Considering the complexity and the wide distribution of the neural substrates for deviations in pitch and roll as well as the size of clinically manifest lesions, deviations in pitch and/or roll are likely to have a limited value for topograhic diagnosis, even if the directions of the deviations are taken into account. As to roll, clockwise deviations (as seen from the subject's side) are suggestive of right-sided lesions and vice versa whereas backward deviations in pitch (top toward the subject) are suggestive of dorsal midbrain lesions. However, there are many exceptions. Further, deviations may arise with both focal and non-focal lesions. Deviations in pitch are particularly common with obstructive hydrocephalus.
The major role of testing for subjective deviations is not to aid topographic diagnosis but to help rule in or rule out the presence of structural lesions in subjects who have histories suggestive of brainstem disease but lack overt clinical signs. Further, in subjects who do return abnormal results, repeated testing helps to monitor the evolution of the underlying disorder. In subjects who do improve, deviations may disappear within a few days or weeks.
Although the test tools described above are fairly simple, there is a still simpler approch that requires neither fabrication, nor darkroom facilities. Actually, two Maddox rod lenses should do equally well. For best results, the lens apertures should be reduced to some 8 millimeters diameter, using sticky tape or plain discs cut from a piece of cardboard, and the lenses should be placed in a carefully positioned trial lens frame. A distant point source of light is also needed - a single LED-type flashlight is ideal. It may be useful to reduce room illumination to obtain a high contrast.
Make sure the subject is seated comfortably, in the upright position. Cover one eye and ask the subject to rotate the lens in front of the viewing eye so as to make the luminous line perfectly vertical. If the subject finds the manual adjustment difficult, the examiner can take over, guided by the subject's responses. When done, read the roll angle from the trial frame's protractor scale and repeat the procedure for the second eye. This is all that is needed to assess monocular deviations in roll.
To extend the examination for deviations in pitch, proceed as follows. Remove the eye cover and allow the subject to fine-tune the rotation of either lens to obtain comfortable binocular viewing. Now ask the subject if the top of the luminous line appears to tilt towards or away from the subject. If a tilt is perceived, an index of its magnitude can be obtained by asking the subject to rotate one or the other lens until the line appears to be perfectly vertical in depth.Note that the trial frame must be aligned very carefully to allow meaningful use of the protractor scales. Further, angles need to be read to the nearest degree, particularly when attempting to assess deviations in depth.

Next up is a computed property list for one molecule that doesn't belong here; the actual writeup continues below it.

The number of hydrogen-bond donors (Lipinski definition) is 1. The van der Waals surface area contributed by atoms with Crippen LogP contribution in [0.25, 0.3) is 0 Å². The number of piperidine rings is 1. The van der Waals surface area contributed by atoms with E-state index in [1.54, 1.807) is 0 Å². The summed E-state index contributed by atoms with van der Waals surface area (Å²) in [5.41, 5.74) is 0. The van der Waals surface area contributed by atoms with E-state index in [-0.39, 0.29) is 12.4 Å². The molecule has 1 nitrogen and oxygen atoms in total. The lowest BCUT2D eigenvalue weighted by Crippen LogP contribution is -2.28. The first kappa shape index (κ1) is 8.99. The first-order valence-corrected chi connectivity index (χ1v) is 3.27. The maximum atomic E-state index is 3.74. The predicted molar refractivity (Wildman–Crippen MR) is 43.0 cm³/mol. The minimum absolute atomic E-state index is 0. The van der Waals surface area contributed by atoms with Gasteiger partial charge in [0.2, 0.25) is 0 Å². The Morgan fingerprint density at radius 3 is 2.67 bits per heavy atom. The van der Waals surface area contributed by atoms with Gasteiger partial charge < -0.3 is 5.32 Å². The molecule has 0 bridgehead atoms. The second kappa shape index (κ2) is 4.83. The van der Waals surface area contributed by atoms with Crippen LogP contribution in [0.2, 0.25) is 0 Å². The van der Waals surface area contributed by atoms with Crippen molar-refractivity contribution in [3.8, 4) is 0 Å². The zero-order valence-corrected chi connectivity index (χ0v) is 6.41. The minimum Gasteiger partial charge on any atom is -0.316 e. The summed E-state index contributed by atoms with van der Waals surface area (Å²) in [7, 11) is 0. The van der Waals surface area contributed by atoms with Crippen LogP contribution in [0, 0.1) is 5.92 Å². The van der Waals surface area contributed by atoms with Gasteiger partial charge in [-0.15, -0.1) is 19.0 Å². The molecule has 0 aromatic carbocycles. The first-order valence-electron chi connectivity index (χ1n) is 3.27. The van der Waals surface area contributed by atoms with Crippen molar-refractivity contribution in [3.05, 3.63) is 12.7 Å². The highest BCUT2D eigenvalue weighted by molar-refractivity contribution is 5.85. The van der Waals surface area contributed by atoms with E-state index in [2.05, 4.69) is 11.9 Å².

Another way to assess the subjective visual vertical in roll and pitch is to use an adjustable anaglyphic display like the figure to the right, viewed through red and and cyan (or green) filters for the left and right eyes, respectively. On rotation of the two bars around their centers in a conjugated fashion, the fused image will appear to rotate in the frontal plane, that is, in roll. On rotation of the two bars around their centers in a disjugated fashion, the fused image will appear to rotate in the sagittal plane, that is, in pitch. The test task is to adjust the perceived bar orientation to perfect verticality, in both roll and pitch. The two circles are stationary and serve as a fixed reference to depth in space.
Click on the image to open the anaglyphic display in a separate window. Use horizontal mouse movements to produce conjugate rotation of the bars. Use vertical mouse movements to produce disjugate rotation. The current angles of rotation are indicated in the upper left corner of the display. The numbers are shown at low contrast to provide minimum distraction. The indicated roll angles are true; the pitch angles are nominal.
Note that any external references to true vertical and horizontal orientations, for example, the display's edges, will prevent subjective perception of any ocular torsions. Therefore, the test area must be viewed through a screening tube that excludes all outside references. Such a tube can easily be rolled from a piece of corrugated cardboard. The tube's length should equal the viewing distance, similar to the 2D wastepaper basket test mentioned above.